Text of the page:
5.1 Addition or removal of beneficiaries
The identity of those for whose benefit the trust exists is an essential element of the trust obligation and hence the trust relationship. Therefore, changes amounting to a redefinition of the membership class or classes would terminate the original trust. By contrast, changes in the membership of a continuing class are consistent with a continuing trust. In some situations the correct characterisation is unclear but the following examples may assist.
A discretionary trust has as its beneficiaries 'the children and grandchildren of X'. One of the children dies and two new grandchildren are born.
These changes do not terminate the trust. They represent changes in the membership of a continuing beneficiary class.
Another discretionary trust has as beneficiaries 'the children of Y', and anyone else named in the deed as a beneficiary at a particular time. The trustee has a power to nominate beneficiaries, but only if they are parents or grandchildren of Y or their spouses. The trustee nominates Y's mother as a beneficiary.
In this case, the beneficiary group could be characterised as the children of Y and those members of the wider group nominated from time to time. Under this approach there is a mere change of membership and no new trust.
Ordinarily, the ATO will accept that there has been only a change in the membership of a continuing class when:
- an already existing power to nominate new beneficiaries is only exercisable under the terms of the trust in favour of a clearly defined group which it could be reasonably inferred that the trust was intended to benefit
- it can be shown from the deed and surrounding circumstances that the actual objective purpose or theme of the trust was to benefit that wider group.
In circumstances where the power to nominate or remove has the broad effect of a power of appointment among a group that the trust is clearly designed to benefit, it is more likely that group can be reasonably characterised as the beneficiary class. In these situations the trustee may benefit the 'inner group' members (those already named in the deed, for instance Y's daughter), by an appointment in their favour. When deciding to benefit the 'wider group' members (such as Y's mother) the trustee first exercises the power of nomination and then, if it so decides, the power of appointment.
In other situations it will be more difficult to characterise all those who may be nominated as beneficiaries as being merely members of a wider beneficiary group. If so, the effect of nominations and removals may be to vary the trust by redefining the group of beneficiaries so that a new trust is created.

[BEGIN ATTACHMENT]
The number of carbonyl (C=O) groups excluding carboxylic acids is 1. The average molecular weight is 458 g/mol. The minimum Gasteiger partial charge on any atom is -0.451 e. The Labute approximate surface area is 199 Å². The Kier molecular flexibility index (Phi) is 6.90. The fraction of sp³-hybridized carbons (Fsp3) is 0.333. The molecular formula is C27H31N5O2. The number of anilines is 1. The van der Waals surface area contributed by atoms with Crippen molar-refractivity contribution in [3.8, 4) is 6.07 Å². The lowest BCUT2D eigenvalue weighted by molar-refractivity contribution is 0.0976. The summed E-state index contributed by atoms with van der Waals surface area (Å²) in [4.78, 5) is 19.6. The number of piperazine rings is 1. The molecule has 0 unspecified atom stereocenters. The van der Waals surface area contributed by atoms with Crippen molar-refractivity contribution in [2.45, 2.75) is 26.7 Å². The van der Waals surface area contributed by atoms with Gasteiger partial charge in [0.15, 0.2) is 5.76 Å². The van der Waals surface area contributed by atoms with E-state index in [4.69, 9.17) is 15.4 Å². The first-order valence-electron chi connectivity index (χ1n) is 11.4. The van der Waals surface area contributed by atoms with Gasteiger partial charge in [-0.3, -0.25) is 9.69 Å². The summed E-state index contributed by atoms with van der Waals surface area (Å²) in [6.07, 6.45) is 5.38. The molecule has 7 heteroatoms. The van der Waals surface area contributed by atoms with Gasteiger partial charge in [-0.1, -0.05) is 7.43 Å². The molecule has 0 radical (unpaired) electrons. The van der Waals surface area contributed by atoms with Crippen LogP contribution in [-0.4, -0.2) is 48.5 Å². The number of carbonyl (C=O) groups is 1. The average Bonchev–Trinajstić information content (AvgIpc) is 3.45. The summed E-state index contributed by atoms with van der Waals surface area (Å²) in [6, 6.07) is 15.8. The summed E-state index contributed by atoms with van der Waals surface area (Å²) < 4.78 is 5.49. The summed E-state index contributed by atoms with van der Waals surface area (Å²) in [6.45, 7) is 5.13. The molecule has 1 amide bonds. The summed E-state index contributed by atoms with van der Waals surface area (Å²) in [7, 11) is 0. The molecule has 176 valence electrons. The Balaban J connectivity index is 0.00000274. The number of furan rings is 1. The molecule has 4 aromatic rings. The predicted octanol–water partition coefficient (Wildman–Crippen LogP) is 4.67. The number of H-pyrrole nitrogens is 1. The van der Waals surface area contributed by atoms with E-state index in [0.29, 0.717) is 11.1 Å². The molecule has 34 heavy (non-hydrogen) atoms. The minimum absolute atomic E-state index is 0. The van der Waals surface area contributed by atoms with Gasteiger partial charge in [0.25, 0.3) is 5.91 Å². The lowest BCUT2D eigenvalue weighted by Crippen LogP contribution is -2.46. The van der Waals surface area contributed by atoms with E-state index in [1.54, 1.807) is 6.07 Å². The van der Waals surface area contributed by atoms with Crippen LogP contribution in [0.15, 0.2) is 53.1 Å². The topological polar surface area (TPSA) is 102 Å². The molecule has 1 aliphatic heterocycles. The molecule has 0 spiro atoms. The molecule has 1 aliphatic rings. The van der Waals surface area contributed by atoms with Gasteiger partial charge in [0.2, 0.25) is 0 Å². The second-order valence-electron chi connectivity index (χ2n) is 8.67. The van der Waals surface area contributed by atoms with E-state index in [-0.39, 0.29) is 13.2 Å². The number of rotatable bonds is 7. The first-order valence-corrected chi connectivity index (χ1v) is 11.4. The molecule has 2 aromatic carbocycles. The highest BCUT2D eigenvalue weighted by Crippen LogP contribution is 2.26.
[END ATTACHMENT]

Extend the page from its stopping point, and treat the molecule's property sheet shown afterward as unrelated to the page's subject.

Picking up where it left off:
A family discretionary trust (which may or not have made a family trust election) has as its beneficiaries members of the X family. The trustee has a power in the deed to nominate new beneficiaries. It may not be exercised in favour of certain persons such as the settlor, but is not restricted to members of the family group and their associates. The power is exercised to nominate members of the Y family as beneficiaries.
In this situation we would conclude that the power of nomination has been exercised to redefine the group of beneficiaries, and thus, to create a new trust.
A 'standard' investment unit trust regularly redeems from, and issues to, investors, units of the same class, or a number of existing classes, on arms' length terms.
The beneficiary class could generally be defined as those who from time to time hold the units under the terms of the trust. This class has an intrinsically changing membership and the issues and redemptions are consistent with a continuing trust estate.
A piece of real estate is owned by the trustee of a 'standard' investment unit trust. X owns all the units and all the shares in the corporate trustee. Both the shares and units are transferred to B. The transfer of units could be direct, or by way of redemption and reissue.
In the ATO's view the transfer of units, in itself, is consistent with a continuing trust estate for the reasons given in Example 5.1.4 above. In respect of the shares, a change in control of the trustee in these circumstances would be a normal incident in the continuing operation of a trust estate of this type.
This situation can be contrasted with the change in the family discretionary trust in Example 5.1.3. The purpose and essential nature of that trust was to benefit the members of the X family, and a new purpose or theme arose on the change of beneficiaries. By contrast, the unit trust in Example 5.1.5 is for the benefit of those who have subscribed for units and their assignees, and here, no change in that purpose has occurred.
The above comments only apply where the changes in question are not accompanied by other indicia of a new trust. While these features considered in isolation would generally not lead to a new trust, they may form part of an arrangement which does.
A 'standard' investment unit trust is varied to create and issue a new class of units.
Such variations may not only create a new beneficiary group (the holders of the new class) but also may lead to an express or effective change in the rights attaching to the pre-existing class or classes, for instance through introducing a competing claim on the proceeds of the trust fund. The overall result may be a redefinition of the trustee's obligations to the beneficiaries and hence the trust relationship, resulting in the creation of a new trust estate. As noted at the beginning of this statement, tax consequences then arise at both the trustee and beneficiary level.